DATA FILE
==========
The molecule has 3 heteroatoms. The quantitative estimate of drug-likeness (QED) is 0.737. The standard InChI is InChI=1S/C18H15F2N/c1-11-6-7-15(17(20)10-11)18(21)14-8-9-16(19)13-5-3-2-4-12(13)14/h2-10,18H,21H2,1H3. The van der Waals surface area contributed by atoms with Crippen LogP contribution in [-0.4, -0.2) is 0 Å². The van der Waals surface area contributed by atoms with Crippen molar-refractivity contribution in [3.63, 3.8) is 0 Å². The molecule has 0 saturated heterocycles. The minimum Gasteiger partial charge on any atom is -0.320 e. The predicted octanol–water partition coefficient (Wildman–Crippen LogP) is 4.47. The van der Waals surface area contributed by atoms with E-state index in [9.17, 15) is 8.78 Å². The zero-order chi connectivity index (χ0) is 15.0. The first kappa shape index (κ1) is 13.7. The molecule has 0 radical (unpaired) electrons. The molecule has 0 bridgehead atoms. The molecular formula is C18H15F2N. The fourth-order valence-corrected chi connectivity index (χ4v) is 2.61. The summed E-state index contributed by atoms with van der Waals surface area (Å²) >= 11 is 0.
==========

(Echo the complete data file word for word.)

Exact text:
The molecule has 3 heteroatoms. The quantitative estimate of drug-likeness (QED) is 0.737. The standard InChI is InChI=1S/C18H15F2N/c1-11-6-7-15(17(20)10-11)18(21)14-8-9-16(19)13-5-3-2-4-12(13)14/h2-10,18H,21H2,1H3. The van der Waals surface area contributed by atoms with Crippen LogP contribution in [-0.4, -0.2) is 0 Å². The van der Waals surface area contributed by atoms with Crippen molar-refractivity contribution in [3.63, 3.8) is 0 Å². The molecule has 0 saturated heterocycles. The minimum Gasteiger partial charge on any atom is -0.320 e. The predicted octanol–water partition coefficient (Wildman–Crippen LogP) is 4.47. The van der Waals surface area contributed by atoms with E-state index in [9.17, 15) is 8.78 Å². The zero-order chi connectivity index (χ0) is 15.0. The first kappa shape index (κ1) is 13.7. The molecule has 0 radical (unpaired) electrons. The molecule has 0 bridgehead atoms. The molecular formula is C18H15F2N. The fourth-order valence-corrected chi connectivity index (χ4v) is 2.61. The summed E-state index contributed by atoms with van der Waals surface area (Å²) >= 11 is 0.